The third arena of resistance is when children are given a “no” answer to their request. When kids can’t have what they want they sometimes become demanding, disrespectful, and belligerent. Children need to accept no as an answer, and the job of many a parent is to teach a child that lesson by being firm.

By learning to accept no as an answer, kids learn contentment and graciousness. Furthermore, they learn the spiritual skill of living within limits so that they’ll be able to say no to temptations in life.

Don’t allow arguing, badgering, or complaining to set you off. Refuse to continue to dialogue about the issue when a child engages in one of these actions. The answer is no and the child needs to learn to accept the no answer.

Get Your Plans Together

If parents can learn to anticipate resistance, they can better prepare themselves to remain calm but firm. Sometimes the resistance is an indication of something else going on and requires a listening ear. The parent who is surprised by opposition can easily resort to anger in order to overpower the child into submission, missing a valuable teaching opportunity.

Don’t let a child’s poor response dissuade you from what you know is best. Remember that your job isn’t only to help your children be happy. You also want them to grow and mature. That sometimes means experiencing the pain of wrong choices. Allowing them to experience the discomfort of discipline can be a very loving thing to do.

Be Prepared

So, when you need to discipline your child, and that child responds poorly, remember that discipline isn’t intended to be fun. Although you want to look for creative ways to teach and make learning a joy, sometimes a child needs to experience a negative consequence to learn a lesson. Anticipate resistance by being prepared, but persevere because you know that what you’re doing is best for your child. The discipline is a valuable part of your child’s growth.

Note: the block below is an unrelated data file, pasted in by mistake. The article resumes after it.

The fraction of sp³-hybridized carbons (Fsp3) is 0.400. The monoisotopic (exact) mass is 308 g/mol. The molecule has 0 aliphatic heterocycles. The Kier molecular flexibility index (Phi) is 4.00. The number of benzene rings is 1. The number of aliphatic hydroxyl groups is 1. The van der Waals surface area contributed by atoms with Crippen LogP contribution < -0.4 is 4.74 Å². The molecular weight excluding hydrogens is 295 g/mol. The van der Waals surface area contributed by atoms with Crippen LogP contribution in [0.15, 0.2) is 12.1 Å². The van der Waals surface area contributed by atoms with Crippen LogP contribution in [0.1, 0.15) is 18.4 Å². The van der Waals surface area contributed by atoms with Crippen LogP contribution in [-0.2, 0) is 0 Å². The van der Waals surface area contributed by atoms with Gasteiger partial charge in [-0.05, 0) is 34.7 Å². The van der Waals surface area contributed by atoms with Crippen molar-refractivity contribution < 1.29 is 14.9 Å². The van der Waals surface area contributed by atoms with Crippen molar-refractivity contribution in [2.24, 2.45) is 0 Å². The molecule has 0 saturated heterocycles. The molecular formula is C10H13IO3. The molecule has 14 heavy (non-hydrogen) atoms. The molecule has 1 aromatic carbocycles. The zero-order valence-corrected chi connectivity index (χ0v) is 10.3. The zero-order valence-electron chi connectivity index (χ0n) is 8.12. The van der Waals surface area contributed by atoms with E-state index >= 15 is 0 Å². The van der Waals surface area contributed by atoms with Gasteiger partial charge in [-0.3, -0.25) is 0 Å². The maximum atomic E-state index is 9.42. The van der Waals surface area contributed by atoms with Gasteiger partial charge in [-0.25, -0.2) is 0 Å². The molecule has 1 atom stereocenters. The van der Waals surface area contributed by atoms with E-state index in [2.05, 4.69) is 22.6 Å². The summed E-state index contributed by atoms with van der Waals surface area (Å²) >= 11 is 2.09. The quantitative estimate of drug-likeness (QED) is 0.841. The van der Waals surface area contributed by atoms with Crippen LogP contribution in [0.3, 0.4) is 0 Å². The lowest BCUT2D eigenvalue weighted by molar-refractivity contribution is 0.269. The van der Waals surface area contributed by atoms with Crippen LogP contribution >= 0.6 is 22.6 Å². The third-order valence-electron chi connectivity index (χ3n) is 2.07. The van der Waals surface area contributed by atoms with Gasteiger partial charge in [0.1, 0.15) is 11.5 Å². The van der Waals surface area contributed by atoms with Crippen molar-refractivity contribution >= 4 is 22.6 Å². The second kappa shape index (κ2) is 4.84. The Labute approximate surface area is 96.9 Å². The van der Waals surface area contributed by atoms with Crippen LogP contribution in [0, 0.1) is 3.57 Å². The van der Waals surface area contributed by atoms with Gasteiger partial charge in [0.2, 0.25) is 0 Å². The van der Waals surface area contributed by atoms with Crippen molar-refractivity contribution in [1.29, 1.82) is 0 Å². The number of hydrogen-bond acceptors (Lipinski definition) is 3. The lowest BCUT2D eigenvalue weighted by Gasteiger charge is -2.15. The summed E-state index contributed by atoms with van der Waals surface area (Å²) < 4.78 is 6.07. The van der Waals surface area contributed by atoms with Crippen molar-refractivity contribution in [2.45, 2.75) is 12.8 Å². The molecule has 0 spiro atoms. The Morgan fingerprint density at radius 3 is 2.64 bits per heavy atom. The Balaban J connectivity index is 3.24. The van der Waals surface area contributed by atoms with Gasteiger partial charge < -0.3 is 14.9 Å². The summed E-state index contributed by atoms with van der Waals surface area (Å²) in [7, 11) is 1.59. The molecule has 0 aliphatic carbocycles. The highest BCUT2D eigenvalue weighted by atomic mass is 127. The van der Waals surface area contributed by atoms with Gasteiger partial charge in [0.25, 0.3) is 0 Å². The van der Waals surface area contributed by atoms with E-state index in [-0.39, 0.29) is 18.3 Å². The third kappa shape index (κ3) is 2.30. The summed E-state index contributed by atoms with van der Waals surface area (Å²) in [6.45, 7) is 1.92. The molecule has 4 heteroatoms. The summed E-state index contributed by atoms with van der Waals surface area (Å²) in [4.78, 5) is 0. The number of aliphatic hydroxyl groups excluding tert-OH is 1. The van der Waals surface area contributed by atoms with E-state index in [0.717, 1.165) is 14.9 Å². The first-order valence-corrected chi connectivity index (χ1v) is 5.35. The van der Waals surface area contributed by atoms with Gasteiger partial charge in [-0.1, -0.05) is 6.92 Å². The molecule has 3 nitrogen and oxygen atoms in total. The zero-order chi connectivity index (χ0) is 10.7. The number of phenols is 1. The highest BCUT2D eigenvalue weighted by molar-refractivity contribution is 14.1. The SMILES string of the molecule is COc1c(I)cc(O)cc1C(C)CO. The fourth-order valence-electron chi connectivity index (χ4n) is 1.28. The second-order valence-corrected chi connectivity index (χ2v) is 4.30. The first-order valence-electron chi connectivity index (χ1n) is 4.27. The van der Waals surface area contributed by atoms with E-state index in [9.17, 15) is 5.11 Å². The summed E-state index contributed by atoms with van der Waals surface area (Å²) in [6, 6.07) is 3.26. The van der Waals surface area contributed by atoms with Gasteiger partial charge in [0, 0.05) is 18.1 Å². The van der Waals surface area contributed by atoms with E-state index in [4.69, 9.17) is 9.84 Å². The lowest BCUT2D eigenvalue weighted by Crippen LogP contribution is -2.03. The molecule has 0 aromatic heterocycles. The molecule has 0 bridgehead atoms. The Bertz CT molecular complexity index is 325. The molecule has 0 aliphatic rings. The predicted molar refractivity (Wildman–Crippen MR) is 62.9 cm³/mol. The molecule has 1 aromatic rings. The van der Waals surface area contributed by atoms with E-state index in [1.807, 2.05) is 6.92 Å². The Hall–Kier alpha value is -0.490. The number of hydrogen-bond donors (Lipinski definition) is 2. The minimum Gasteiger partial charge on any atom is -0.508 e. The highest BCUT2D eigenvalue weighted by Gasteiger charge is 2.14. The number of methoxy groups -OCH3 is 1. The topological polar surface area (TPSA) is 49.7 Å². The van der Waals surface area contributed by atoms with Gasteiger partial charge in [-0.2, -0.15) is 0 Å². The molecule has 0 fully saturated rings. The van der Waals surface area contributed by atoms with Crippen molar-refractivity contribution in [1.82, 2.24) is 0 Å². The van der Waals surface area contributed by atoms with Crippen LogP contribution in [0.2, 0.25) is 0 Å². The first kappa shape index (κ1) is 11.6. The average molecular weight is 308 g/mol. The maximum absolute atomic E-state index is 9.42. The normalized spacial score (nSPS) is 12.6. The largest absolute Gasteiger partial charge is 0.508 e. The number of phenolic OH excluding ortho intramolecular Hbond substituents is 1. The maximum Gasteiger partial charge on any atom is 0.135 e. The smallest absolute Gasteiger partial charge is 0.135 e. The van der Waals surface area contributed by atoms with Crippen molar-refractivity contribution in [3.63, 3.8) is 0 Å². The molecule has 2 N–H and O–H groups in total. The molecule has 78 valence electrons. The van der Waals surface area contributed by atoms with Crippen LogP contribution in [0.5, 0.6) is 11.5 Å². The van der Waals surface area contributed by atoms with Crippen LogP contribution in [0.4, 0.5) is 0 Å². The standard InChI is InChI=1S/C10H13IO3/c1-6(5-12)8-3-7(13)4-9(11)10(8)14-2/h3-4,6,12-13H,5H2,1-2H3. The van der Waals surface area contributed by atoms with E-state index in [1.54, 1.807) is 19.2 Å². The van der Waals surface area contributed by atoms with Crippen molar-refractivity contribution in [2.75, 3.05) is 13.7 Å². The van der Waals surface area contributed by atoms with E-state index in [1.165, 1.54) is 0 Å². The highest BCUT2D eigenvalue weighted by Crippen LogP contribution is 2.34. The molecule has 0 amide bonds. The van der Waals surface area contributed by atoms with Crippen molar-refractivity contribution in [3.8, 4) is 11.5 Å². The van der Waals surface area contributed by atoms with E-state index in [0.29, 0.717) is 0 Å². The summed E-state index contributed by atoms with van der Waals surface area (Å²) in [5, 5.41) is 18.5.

Motivate Your Child Action Plan

Motivate Your Child Action Plan

When your children are having a hard time accepting correction, remember that their immediate response isn’t an indication of the effectiveness of the discipline. You are disciplining for long-term benefit. This truth can help you persevere. It can be quite freeing when parents recognize that discipline is unpleasant and that children often won’t respond with gratefulness. Sometimes parenting isn’t pleasant but discipline is a necessary part of the job.

The idea of developing plans for various challenges children present is taught in the Motivate Your Child Action Plan. This book has 12 chapters, 12 audio sessions, and 12 meetings with your child. You’ll learn how to be much more effective as you think about strategies and develop plans for challenges your child faces.